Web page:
To assess selectivity of I-CBP112 outside the bromodomain family, we screened both stereoisomers against a commercial selectivity panel including 104 binding assays monitoring binding to nuclear receptors, ion channels, and 32 enzyme assays (including 10 kinases, 9 proteases, and 5 phosphodiesterases). Both I-CBP112 stereoisomers showed similar behavior when screened against this panel that revealed only weak interaction with two GPCRs (α1A and 5HT1) in the low micromolar region (Supplementary Table S3). The S-isomer was selected as chemical probe compound and was used in all subsequent cellular assays.
I-CBP112 is an acetyl-lysine competitive inhibitor
To establish a functional assay we studied the specificity of the CBP bromodomain towards histone peptide target sequences by synthesizing acetylated and nonacetylated histone peptides on a SPOT cellulose array (19). We found that the CBP bromodomain did not bind nonacetylated control peptides confirming high specificity for the acetyl-lysine modification (Fig. 2A). The peptide screening data revealed strong interaction of CBP with the histone-3 acetylated lysine 56 (H3K56ac), a CBP HAT substrate site, as well as interaction with H3K36ac and H3K79ac and H4K12ac and H4K44ac. Polyacetylation seemed to increase binding for some of the histone H4 acetylation marks. However, ITC data showed that the CBP bromodomain had similar affinities for mono- and diacetylated peptides and the determined stoichiometries of 0.5 for polyacetylated peptides suggested that two bromodomains simultaneously bound one diacetylated peptide supporting a canonical binding model in which one acetyl-lysine interacted with one CBP bromodomain (Fig. 2B; Supplementary Table S4). The strongest interaction was observed with H3K56ac (Kd = 13.8 μmol/L), which was used for the development of an Amplified Luminescence Proximity Homogeneous Assay (AlphaScreen; ref. 24). However, we find it likely that additional interaction with acetylation sites other than H3K56ac may occur in the context of intact chromatin in cells. The developed assay demonstrated that I-CBP112 is an acetyl-lysine–competitive inhibitor displacing H3K56ac from the CBP-binding site with an IC50 value of 170 nmol/L (Fig. 2C).
Cocrystallization of the R-isomer of I-CBP112 with the bromodomain of CBP confirmed the acetyl-lysine mimetic nature of this inhibitor. The structure of the complex was refined at 1.6 Å resolution (Supplementary Table S5). The inhibitor was well defined by electron density allowing assignment of its binding mode (Fig. 2D). As expected, the carbonyl group branching off the oxazepine ring acted as an acetyl-lysine mimetic moiety forming a hydrogen bond with the conserved asparagine (N1168 in CBP) as well as a water-mediated hydrogen bond with Y1125. The five water molecules that are typically present in bromodomain inhibitor and substrate complexes (25) were also conserved in the I-CBP112/CBP complex (Fig. 2E). Surprisingly, I-CBP112 bound with an induced fit binding mode, leading to an outward movement of the side chain of R1173. This movement creates a deep pocket that accommodates the dimethoxyphenyl ring system forming an aromatic stacking interaction with the R1173 side chain (Fig. 2F).
CBP remains bound to chromatin in the presence of I-CBP112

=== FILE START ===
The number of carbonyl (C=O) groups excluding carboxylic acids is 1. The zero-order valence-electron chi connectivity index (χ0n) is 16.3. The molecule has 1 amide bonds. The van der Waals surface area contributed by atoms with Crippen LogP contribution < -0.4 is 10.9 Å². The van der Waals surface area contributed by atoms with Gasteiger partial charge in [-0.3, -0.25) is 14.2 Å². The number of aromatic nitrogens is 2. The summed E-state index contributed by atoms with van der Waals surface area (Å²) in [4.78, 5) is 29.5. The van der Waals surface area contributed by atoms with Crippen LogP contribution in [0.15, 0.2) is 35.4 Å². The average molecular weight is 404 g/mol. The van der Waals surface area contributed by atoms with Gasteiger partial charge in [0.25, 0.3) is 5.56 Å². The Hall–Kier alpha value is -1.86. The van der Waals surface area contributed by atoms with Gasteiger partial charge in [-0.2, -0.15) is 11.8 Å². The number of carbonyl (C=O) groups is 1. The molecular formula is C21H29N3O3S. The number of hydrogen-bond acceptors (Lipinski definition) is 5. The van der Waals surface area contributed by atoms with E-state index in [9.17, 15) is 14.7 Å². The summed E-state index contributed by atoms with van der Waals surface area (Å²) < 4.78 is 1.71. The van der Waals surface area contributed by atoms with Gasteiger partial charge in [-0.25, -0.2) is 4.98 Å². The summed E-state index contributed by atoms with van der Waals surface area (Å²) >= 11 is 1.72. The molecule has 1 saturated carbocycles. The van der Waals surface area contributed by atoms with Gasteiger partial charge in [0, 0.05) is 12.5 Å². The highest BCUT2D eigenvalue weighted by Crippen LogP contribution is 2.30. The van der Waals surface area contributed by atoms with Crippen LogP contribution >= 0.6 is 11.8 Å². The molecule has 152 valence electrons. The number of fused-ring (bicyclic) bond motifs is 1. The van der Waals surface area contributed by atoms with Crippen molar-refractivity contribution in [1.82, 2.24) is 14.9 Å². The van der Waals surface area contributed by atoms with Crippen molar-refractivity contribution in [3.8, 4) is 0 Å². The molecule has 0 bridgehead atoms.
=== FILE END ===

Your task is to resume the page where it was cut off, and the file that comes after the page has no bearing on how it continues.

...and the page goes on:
We next investigated whether I-CBP112 could dissociate CBP from chromatin using a fluorescent recovery after photo bleaching (FRAP) assay (26). Full-length CBP contains a large number of protein and DNA interaction domains (Fig. 3A). FRAP measurements using a GFP-tagged full-length CBP construct did not lead to decreased recovery times when treated with I-CBP112, or when a conserved key residue for acetyl-lysine interaction (N1168) was mutated to phenylalanine (N1168F), indicating that full-length CBP cannot be displaced from chromatin by bromodomain inhibitors (Fig. 3B). We used the pan-HDAC inhibitor SAHA to increase chromatin acetylation levels. In agreement with FRAP data using I-CBP112 and site-directed mutants, SAHA treatment did not significantly influence fluorescent recovery times of full-length CBP, suggesting that tight chromatin association of CBP is not exclusively acetylation-dependent and is primarily mediated by interaction domains other than the bromodomain. To verify that I-CBP112 bound to the CBP bromodomain in nuclei of cells, we cloned the CBP bromodomain fused to a nuclear localization signal and a GFP tag. The assay window obtained for this construct was small, which was expected considering the low affinity of isolated bromodomain with acetylated histone tails. However, expression of three bromodomains (3xCBPBRD/GFP) fused in frame by a linker region resulted in a GFP fusion protein that showed significant increase in FRAP signal after SAHA treatment and provided a sufficient assay window when compared with the N1168F-mutant construct. Exposure to 1 μmol/L I-CBP112 significantly reduced FRAP signal after SAHA treatment demonstrating that I-CBP112 can indeed target the CBP bromodomain in the nucleus and is capable of competing with acetyl-lysine–mediated interactions of the CBP bromodomain in cellular environments (Fig. 3C). Representative data of beached nuclei as well as normalized fluorescent recovery data are shown in Supplementary Fig. S2. We confirmed these observations by a bioluminescence resonance energy transfer (BRET) assay using NanoLuc Luciferase fusions of full-length CBP and the isolated CBP bromodomain as well as Halo-tagged Histone H3.3, which was readily incorporated into chromatin (Fig. 3D), as BRET pairs. In agreement with our FRAP experiments, dose response experiments revealed that I-CBP112 had no significant effect on the recruitment of full-length CBP to chromatin, whereas a construct containing the bromodomain was readily replaced with a cellular IC50 value of 600 ± 50 nmol/L (Fig. 3E) confirming cellular activity of I-CBP112 inhibiting acetylation-dependent CBP bromodomain-mediated interactions.